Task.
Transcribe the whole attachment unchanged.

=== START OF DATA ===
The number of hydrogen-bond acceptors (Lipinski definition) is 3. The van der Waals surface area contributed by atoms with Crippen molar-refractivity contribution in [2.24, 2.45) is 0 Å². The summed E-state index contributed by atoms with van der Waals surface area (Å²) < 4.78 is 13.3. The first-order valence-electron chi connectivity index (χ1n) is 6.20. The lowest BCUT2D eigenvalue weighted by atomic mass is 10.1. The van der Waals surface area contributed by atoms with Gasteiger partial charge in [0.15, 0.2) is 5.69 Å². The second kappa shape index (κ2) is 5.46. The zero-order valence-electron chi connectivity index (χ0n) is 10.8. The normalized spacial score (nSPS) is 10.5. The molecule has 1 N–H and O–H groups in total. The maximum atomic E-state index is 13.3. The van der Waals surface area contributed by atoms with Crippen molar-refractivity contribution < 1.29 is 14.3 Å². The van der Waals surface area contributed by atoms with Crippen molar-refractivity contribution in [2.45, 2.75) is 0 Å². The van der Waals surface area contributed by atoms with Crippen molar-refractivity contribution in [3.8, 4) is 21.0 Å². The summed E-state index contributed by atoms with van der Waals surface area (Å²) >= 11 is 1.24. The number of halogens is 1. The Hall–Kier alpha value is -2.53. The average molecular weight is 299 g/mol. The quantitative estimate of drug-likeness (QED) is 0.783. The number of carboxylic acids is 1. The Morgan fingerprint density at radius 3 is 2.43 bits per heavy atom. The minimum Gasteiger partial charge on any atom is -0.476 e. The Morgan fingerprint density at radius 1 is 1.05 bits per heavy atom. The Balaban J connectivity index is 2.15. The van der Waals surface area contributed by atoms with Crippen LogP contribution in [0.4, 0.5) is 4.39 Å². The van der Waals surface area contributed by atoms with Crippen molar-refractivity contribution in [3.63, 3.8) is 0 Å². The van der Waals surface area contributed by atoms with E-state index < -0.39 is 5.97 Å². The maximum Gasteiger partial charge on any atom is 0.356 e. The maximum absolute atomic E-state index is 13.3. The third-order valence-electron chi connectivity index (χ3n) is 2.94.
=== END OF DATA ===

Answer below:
The number of hydrogen-bond acceptors (Lipinski definition) is 3. The van der Waals surface area contributed by atoms with Crippen molar-refractivity contribution in [2.24, 2.45) is 0 Å². The summed E-state index contributed by atoms with van der Waals surface area (Å²) < 4.78 is 13.3. The first-order valence-electron chi connectivity index (χ1n) is 6.20. The lowest BCUT2D eigenvalue weighted by atomic mass is 10.1. The van der Waals surface area contributed by atoms with Gasteiger partial charge in [0.15, 0.2) is 5.69 Å². The second kappa shape index (κ2) is 5.46. The zero-order valence-electron chi connectivity index (χ0n) is 10.8. The normalized spacial score (nSPS) is 10.5. The molecule has 1 N–H and O–H groups in total. The maximum atomic E-state index is 13.3. The van der Waals surface area contributed by atoms with Crippen molar-refractivity contribution < 1.29 is 14.3 Å². The van der Waals surface area contributed by atoms with Crippen molar-refractivity contribution in [2.45, 2.75) is 0 Å². The van der Waals surface area contributed by atoms with Crippen molar-refractivity contribution in [3.8, 4) is 21.0 Å². The summed E-state index contributed by atoms with van der Waals surface area (Å²) >= 11 is 1.24. The number of halogens is 1. The Hall–Kier alpha value is -2.53. The average molecular weight is 299 g/mol. The quantitative estimate of drug-likeness (QED) is 0.783. The number of carboxylic acids is 1. The Morgan fingerprint density at radius 3 is 2.43 bits per heavy atom. The minimum Gasteiger partial charge on any atom is -0.476 e. The Morgan fingerprint density at radius 1 is 1.05 bits per heavy atom. The Balaban J connectivity index is 2.15. The van der Waals surface area contributed by atoms with Crippen LogP contribution in [0.4, 0.5) is 4.39 Å². The van der Waals surface area contributed by atoms with Crippen molar-refractivity contribution in [3.63, 3.8) is 0 Å². The van der Waals surface area contributed by atoms with E-state index < -0.39 is 5.97 Å². The maximum Gasteiger partial charge on any atom is 0.356 e. The maximum absolute atomic E-state index is 13.3. The third-order valence-electron chi connectivity index (χ3n) is 2.94.